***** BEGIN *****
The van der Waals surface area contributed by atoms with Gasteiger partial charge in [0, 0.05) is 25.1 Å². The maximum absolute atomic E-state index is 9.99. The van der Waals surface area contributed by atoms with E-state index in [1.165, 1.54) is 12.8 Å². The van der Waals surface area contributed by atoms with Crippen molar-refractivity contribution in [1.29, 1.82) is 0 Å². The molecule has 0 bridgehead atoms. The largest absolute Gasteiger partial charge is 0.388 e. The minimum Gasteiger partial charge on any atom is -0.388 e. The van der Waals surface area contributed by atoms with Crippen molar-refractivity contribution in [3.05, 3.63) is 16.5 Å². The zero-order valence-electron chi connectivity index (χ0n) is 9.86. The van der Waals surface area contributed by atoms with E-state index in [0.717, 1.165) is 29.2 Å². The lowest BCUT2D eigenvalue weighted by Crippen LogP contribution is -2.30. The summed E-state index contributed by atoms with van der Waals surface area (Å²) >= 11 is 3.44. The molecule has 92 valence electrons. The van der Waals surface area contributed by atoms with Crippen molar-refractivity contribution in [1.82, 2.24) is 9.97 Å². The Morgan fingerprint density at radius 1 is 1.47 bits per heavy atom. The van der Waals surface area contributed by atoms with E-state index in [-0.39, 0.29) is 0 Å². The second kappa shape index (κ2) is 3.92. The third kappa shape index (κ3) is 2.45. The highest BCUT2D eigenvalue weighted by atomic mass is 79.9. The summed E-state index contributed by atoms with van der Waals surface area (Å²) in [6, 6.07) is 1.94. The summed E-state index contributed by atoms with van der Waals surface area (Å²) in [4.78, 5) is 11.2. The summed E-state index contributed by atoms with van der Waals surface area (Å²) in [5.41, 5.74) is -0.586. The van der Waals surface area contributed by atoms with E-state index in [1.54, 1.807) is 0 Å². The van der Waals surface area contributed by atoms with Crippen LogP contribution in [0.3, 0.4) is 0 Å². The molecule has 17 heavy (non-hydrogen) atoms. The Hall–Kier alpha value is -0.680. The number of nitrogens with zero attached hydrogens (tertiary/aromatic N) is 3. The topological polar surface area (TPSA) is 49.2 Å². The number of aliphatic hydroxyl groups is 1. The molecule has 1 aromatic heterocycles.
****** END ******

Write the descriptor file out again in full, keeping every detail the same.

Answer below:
The van der Waals surface area contributed by atoms with Gasteiger partial charge in [0, 0.05) is 25.1 Å². The maximum absolute atomic E-state index is 9.99. The van der Waals surface area contributed by atoms with E-state index in [1.165, 1.54) is 12.8 Å². The van der Waals surface area contributed by atoms with Crippen molar-refractivity contribution in [1.29, 1.82) is 0 Å². The molecule has 0 bridgehead atoms. The largest absolute Gasteiger partial charge is 0.388 e. The minimum Gasteiger partial charge on any atom is -0.388 e. The van der Waals surface area contributed by atoms with Crippen molar-refractivity contribution in [3.05, 3.63) is 16.5 Å². The zero-order valence-electron chi connectivity index (χ0n) is 9.86. The van der Waals surface area contributed by atoms with E-state index in [0.717, 1.165) is 29.2 Å². The lowest BCUT2D eigenvalue weighted by Crippen LogP contribution is -2.30. The summed E-state index contributed by atoms with van der Waals surface area (Å²) >= 11 is 3.44. The molecule has 92 valence electrons. The van der Waals surface area contributed by atoms with Crippen molar-refractivity contribution in [1.82, 2.24) is 9.97 Å². The Morgan fingerprint density at radius 1 is 1.47 bits per heavy atom. The van der Waals surface area contributed by atoms with E-state index in [-0.39, 0.29) is 0 Å². The second kappa shape index (κ2) is 3.92. The third kappa shape index (κ3) is 2.45. The highest BCUT2D eigenvalue weighted by atomic mass is 79.9. The summed E-state index contributed by atoms with van der Waals surface area (Å²) in [6, 6.07) is 1.94. The summed E-state index contributed by atoms with van der Waals surface area (Å²) in [4.78, 5) is 11.2. The summed E-state index contributed by atoms with van der Waals surface area (Å²) in [5.41, 5.74) is -0.586. The van der Waals surface area contributed by atoms with E-state index in [1.54, 1.807) is 0 Å². The van der Waals surface area contributed by atoms with Crippen LogP contribution in [0.3, 0.4) is 0 Å². The molecule has 17 heavy (non-hydrogen) atoms. The Hall–Kier alpha value is -0.680. The number of nitrogens with zero attached hydrogens (tertiary/aromatic N) is 3. The topological polar surface area (TPSA) is 49.2 Å². The number of aliphatic hydroxyl groups is 1. The molecule has 1 aromatic heterocycles.